Beth has undiagnosed ADHD. The character I created for my novel about suicide and depression – when I was facing those things myself, with my own ADHD yet to be diagnosed – has ADHD.
Of course she does!
I’m not sure why this has only just occurred to me. She is a recreation of me in another setting who goes through different events than the ones in my life, but copes (or doesn’t cope) in the ways I’d see myself behaving.
I stumbled upon an article in ADDitude magazine about fictional characters with ADHD (links to ADDitude website). I expected to find a list of purposefully-written characters, but instead it was an exploration of ADHD in well-known novels.
Characters like Arthur Conan Doyle’s fictional private detective Sherlock Holmes (links to Wikipedia).
In the most recent televised version (created by Steven Moffat and Mark Gatiss) the character Sherlock has been turned into a sociopath. But the original was far more likely to have had undiagnosed ADHD.
As ADDitude explains: “He has trouble remembering appointments, but solves perplexing crimes with a special brand of hyperfocus” and “he’s often sidetracked by the tiny details that neurotypical people skim over.”
The beauty of the Sherlock Holmes stories is that they are told from of the point of view of friend and companion Dr Watson. This allows us to witness all of Sherlock’s peculiarities for ourselves.
Through Watson, we learn Sherlock will bend the law and hide things from police; that he will go without food when focused on a problem; that he indulges in ‘shooting practice’ in his flat when bored.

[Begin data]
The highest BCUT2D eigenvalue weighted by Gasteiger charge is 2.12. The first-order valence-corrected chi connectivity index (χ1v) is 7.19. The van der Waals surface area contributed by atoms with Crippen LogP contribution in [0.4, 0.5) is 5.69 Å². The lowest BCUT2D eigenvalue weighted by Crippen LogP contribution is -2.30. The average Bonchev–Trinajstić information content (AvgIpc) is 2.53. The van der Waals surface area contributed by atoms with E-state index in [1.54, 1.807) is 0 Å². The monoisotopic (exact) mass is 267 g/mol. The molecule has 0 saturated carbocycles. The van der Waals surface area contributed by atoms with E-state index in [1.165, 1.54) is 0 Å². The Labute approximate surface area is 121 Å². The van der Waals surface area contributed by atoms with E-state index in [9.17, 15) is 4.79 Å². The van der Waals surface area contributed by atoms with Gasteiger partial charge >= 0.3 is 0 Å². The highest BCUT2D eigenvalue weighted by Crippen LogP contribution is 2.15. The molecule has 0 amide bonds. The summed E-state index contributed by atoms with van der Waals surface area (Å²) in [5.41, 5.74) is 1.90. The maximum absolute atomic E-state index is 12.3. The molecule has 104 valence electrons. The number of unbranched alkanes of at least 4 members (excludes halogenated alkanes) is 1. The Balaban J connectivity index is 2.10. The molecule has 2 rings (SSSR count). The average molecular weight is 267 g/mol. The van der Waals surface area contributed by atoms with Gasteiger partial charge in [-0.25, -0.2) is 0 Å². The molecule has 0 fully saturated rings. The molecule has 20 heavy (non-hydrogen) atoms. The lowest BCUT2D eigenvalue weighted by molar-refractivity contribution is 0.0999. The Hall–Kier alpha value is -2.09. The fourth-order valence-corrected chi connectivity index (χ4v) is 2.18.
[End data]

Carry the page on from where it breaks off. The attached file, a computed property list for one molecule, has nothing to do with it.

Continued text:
As ADDitude points out, For Sherlock, “when life slows down, he becomes morose and depressed until the next fast-paced adventure emerges” – just like life for every person with ADHD. It’s this craving for adventure which has me investigating characters with ADHD in the first place!
Moffat created his sociopathic Sherlock in 2010 – the same year he gives us the eleventh Doctor Who, played by Matt Smith. And the Eleventh Doctor (links to Wikipedia) has ADHD.
Smith’s Doctor is thrill-seeking and energetic, he’s emotionally unsure of himself. He talks quickly in a stream of consciousness, only realising ideas as he vocalises them. And he’s great with tiny details but needs his companions to help him see the bigger picture.
So Moffat took away with one hand and gave with the other. I wonder if he did it on purpose…